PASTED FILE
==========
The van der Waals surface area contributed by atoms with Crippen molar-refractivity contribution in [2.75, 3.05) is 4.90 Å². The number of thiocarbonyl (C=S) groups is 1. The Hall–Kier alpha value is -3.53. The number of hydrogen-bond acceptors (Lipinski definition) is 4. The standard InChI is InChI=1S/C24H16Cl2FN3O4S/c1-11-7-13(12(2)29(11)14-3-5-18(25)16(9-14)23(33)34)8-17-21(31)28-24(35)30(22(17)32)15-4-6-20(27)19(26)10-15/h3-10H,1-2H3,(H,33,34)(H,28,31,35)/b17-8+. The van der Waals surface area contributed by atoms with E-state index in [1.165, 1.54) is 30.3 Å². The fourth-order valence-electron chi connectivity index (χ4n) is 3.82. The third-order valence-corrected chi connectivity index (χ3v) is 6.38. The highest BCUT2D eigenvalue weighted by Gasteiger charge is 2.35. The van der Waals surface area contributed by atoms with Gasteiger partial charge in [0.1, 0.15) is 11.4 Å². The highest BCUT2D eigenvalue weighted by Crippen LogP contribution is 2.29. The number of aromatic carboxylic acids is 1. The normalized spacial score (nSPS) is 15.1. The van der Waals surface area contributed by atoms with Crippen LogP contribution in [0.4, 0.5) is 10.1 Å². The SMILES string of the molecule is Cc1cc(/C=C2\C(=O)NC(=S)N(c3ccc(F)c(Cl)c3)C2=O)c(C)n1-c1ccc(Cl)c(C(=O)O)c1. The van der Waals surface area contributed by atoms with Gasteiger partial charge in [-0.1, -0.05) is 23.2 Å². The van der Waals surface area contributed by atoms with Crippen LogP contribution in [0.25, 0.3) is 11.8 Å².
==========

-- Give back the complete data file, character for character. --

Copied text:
The van der Waals surface area contributed by atoms with Crippen molar-refractivity contribution in [2.75, 3.05) is 4.90 Å². The number of thiocarbonyl (C=S) groups is 1. The Hall–Kier alpha value is -3.53. The number of hydrogen-bond acceptors (Lipinski definition) is 4. The standard InChI is InChI=1S/C24H16Cl2FN3O4S/c1-11-7-13(12(2)29(11)14-3-5-18(25)16(9-14)23(33)34)8-17-21(31)28-24(35)30(22(17)32)15-4-6-20(27)19(26)10-15/h3-10H,1-2H3,(H,33,34)(H,28,31,35)/b17-8+. The van der Waals surface area contributed by atoms with E-state index in [1.165, 1.54) is 30.3 Å². The fourth-order valence-electron chi connectivity index (χ4n) is 3.82. The third-order valence-corrected chi connectivity index (χ3v) is 6.38. The highest BCUT2D eigenvalue weighted by Gasteiger charge is 2.35. The van der Waals surface area contributed by atoms with Gasteiger partial charge in [0.1, 0.15) is 11.4 Å². The highest BCUT2D eigenvalue weighted by Crippen LogP contribution is 2.29. The number of aromatic carboxylic acids is 1. The normalized spacial score (nSPS) is 15.1. The van der Waals surface area contributed by atoms with Crippen LogP contribution in [0.4, 0.5) is 10.1 Å². The SMILES string of the molecule is Cc1cc(/C=C2\C(=O)NC(=S)N(c3ccc(F)c(Cl)c3)C2=O)c(C)n1-c1ccc(Cl)c(C(=O)O)c1. The van der Waals surface area contributed by atoms with Gasteiger partial charge in [-0.1, -0.05) is 23.2 Å². The van der Waals surface area contributed by atoms with Crippen LogP contribution in [0.25, 0.3) is 11.8 Å².